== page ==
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Groups lining up for — and against — toxic chemical reform

By: Gayle S. Putrich

June 12, 2013

WASHINGTON — A coalition of more than 85 trade associations has banded together in favor of the Chemical Safety Improvement Act (CSIA) the first-ever update for decades-old regulatory legislation. Meanwhile, environmental groups are circling the wagons to oppose it.

The American Alliance for Innovation (AAI) — which includes a wide variety of plastics and plastics-related trade groups from the Society of the Plastics Industry (SPI) and the American Chemistry Council (ACC) to the Plastics Pipe Institute and the Styrene Information and Research Center — came out in favor of CSIA Tuesday.

“The bill provides a solid scientific foundation for regulatory decisions and provides clear direction for EPA to create a transparent, efficient and sensible process to manage the safety of chemicals in commerce,” the group said in an AAI press release.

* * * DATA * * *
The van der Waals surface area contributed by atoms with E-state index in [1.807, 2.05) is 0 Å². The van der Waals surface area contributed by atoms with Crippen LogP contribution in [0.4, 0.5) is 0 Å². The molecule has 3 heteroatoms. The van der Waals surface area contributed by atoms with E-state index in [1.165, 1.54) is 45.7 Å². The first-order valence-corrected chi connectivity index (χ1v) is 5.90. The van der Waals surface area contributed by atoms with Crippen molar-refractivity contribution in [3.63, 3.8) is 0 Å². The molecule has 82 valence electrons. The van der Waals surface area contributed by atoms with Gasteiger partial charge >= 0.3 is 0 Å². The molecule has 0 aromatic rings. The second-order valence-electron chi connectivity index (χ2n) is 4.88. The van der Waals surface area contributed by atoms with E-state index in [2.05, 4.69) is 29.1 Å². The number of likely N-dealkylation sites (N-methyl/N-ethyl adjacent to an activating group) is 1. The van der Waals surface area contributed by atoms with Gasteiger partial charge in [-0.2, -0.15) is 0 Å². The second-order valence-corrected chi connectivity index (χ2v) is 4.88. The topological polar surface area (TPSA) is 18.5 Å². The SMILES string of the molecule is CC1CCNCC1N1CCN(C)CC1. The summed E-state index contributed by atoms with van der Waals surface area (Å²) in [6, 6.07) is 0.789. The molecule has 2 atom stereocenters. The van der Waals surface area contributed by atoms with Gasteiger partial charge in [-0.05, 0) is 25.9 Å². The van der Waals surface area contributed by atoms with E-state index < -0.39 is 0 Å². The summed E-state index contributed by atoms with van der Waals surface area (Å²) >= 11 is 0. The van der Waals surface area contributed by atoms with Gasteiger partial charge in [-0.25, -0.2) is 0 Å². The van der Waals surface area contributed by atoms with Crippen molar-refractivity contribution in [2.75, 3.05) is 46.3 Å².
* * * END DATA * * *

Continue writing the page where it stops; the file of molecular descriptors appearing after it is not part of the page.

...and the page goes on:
Introduced last month by Sen. David Vitter (R-La.) and the late Sen. Frank Lautenberg (D-N.J.) would update the 1976 Toxic Substances Control Act (TSCA), requiring new tests for the 85,000 chemicals already on the U.S. market and expanding the regulatory authority of the Environmental Protection Agency. The ACC and the Grocery Manufacturers Association worked together to form the AAI multi-industry coalition with the express purpose of gathering support and pressuring Congress and offering input on TSCA reform.

But on Wednesday, 15 health and environmental groups, including Greenpeace, the Environmental Working Group and the Breast Cancer Fund sent legislators a letter asking them to oppose the measure and warning that the bill “will fall far short of our shared goal of safeguarding human health from the risks posed by exposure to toxic chemicals."

On Thursday, a House Energy and Commerce Subcommittee is set to hold a hearing on parts of the Toxic Substances Control Act, with representatives the Natural Resources Defense Council, the Breast Cancer Fund and the Government Accountability Office expected to testify.